Advertisement

Journal of Science Teacher Education

, Volume 19, Issue 5, pp 413–416 | Cite as

Making Problematic Standardized Assessment for Teacher Accountability: Using Political Theory to Guide Science Teacher Education Research

  • Mark A. Templin
Article

What I propose, is very simple, it is nothing more than to think what we are doing. (Arendt 1958, p. 5)

My purpose in writing this editorial is to problematize the use of standardized assessment for accountability purposes so that new questions for science teacher education research may come to light and guide our efforts. To make this argument, I will rely mainly on the work of Hannah Arendt, a leading political theorist of the twentieth century. I use her work as a basis for my own thought about accountability assessment, not because it is the only way to think about the problem; instead, I use it because it provides a new perspective that I think can add meaningfully to the debate over future directions for research into science teacher education and professional development.

The reliance on standardized testing in holding science teachers accountable has only intensified in recent years. For example, the recent Federal Government’s No Child Left Behind (NCLB) Act relies heavily on...

Keywords

Science Teacher Political Theory Standardize Assessment High Stake Science Teacher Educator 
These keywords were added by machine and not by the authors. This process is experimental and the keywords may be updated as the learning algorithm improves.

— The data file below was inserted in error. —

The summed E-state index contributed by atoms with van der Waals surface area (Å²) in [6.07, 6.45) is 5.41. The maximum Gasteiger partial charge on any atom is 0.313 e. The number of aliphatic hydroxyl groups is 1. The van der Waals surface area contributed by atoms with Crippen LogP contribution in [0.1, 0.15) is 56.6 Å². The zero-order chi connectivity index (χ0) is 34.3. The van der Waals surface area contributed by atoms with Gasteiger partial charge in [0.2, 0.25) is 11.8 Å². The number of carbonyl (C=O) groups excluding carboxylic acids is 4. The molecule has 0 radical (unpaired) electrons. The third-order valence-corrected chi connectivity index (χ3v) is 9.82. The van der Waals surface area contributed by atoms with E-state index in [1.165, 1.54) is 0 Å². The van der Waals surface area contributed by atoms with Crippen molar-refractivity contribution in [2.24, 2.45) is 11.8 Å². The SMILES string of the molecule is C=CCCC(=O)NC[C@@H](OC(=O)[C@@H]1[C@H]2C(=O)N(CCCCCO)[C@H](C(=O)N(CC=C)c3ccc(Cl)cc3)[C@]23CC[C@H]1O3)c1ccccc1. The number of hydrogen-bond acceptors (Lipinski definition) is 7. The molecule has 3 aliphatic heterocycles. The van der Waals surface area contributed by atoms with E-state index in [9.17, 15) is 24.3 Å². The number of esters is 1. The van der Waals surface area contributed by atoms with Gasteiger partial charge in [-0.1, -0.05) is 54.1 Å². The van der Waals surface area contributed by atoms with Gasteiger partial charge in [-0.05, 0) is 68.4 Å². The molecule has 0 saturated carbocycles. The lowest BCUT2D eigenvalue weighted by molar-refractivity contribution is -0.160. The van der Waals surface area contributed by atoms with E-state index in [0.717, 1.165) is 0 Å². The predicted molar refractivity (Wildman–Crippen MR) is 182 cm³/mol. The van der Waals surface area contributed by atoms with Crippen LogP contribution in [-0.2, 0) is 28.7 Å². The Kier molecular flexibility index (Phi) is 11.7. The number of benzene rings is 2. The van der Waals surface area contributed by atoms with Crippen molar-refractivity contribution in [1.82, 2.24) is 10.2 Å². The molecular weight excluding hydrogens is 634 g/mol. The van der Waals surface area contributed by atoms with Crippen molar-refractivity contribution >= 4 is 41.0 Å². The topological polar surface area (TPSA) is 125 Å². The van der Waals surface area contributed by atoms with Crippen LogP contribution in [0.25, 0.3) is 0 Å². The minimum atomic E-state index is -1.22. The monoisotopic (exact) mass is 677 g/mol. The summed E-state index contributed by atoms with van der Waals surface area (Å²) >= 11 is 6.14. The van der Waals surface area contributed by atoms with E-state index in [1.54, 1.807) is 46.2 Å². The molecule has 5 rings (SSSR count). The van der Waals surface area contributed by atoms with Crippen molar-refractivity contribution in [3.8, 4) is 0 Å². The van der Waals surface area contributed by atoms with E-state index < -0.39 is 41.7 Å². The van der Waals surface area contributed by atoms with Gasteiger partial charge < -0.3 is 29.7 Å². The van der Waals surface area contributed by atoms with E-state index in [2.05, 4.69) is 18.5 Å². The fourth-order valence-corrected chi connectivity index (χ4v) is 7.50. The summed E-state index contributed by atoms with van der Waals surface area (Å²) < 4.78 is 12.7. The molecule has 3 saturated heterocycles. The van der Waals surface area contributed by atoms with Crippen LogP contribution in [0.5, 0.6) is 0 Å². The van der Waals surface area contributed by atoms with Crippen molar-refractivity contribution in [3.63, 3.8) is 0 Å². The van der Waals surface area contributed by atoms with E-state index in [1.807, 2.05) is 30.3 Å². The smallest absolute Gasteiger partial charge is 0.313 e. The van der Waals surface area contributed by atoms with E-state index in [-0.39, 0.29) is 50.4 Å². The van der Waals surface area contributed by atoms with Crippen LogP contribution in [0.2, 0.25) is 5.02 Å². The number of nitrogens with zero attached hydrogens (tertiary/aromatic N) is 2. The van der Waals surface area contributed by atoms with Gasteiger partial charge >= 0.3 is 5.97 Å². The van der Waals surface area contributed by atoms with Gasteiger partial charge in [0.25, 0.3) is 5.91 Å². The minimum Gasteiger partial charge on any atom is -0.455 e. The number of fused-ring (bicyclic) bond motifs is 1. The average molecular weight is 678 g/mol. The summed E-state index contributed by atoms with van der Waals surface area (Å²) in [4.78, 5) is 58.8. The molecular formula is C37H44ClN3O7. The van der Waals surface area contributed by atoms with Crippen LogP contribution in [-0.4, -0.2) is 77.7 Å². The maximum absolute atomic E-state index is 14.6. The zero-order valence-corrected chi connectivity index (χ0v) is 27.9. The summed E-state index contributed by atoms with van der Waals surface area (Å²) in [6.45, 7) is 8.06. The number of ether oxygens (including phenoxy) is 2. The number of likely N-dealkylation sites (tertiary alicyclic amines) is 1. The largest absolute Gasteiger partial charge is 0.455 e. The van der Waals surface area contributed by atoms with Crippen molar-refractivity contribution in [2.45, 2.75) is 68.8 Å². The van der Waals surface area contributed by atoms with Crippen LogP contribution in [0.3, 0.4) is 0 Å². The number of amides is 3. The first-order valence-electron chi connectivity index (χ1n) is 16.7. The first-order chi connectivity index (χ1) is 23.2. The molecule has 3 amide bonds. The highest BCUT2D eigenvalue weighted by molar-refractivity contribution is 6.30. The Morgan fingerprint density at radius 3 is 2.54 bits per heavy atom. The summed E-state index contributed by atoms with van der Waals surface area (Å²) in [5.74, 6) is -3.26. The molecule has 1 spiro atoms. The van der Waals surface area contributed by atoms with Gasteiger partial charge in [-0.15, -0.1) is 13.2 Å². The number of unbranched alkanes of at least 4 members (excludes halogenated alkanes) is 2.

References

  1. Arendt, H. (1958). The human condition. Chicago: University of Chicago Press.Google Scholar
  2. Arendt, H. (1992). Lectures on Kant’s political philosophy. In R. Beiner (Ed.), Hannah Arendt: Lectures on Kant’s political philosophy (pp. 7–77). Chicago: University of Chicago Press.Google Scholar
  3. Aristotle. (1958). Book I: The theory of the household. In E. Barker (Ed. and Trans.), The politics of Aristotle (pp. 1–38). New York: Oxford University Press.Google Scholar
  4. Beiner, R. (1992). Hannah Arendt on judging. In R. Beiner (Ed.), Hannah Arendt: Lectures on Kant’s political philosophy (pp. 89–156). Chicago: University of Chicago Press.Google Scholar
  5. Honig, B. (1995). Toward an agonistic feminism: Hannah Arendt and the politics of identity. In B. Honig (Ed.), Feminist interpretations of Hannah Arendt (pp. 135–166). University Park: Pennsylvania State University Press.Google Scholar
  6. King, M. D. (2006). Assessment in support of conceptual understanding, student motivation to learn science. In M. McMahon, R. Simmons, R. Sommers, D. DeBaets, & F. Crawley (Eds.), Assessment is science: Practical experiences and education research (pp. 31–39). Arlington, VA: NSTA Press.Google Scholar
  7. Montaigne, M. (2003). On Cato the younger. In M. A. Screech (Ed. and Trans.), Michel de Montaigne: The complete essays (pp. 257–261). London: Penguin Books.Google Scholar

Copyright information

© Springer Science+Business Media, B.V. 2008

Authors and Affiliations

  1. 1.The University of ToledoToledoUSA

Personalised recommendations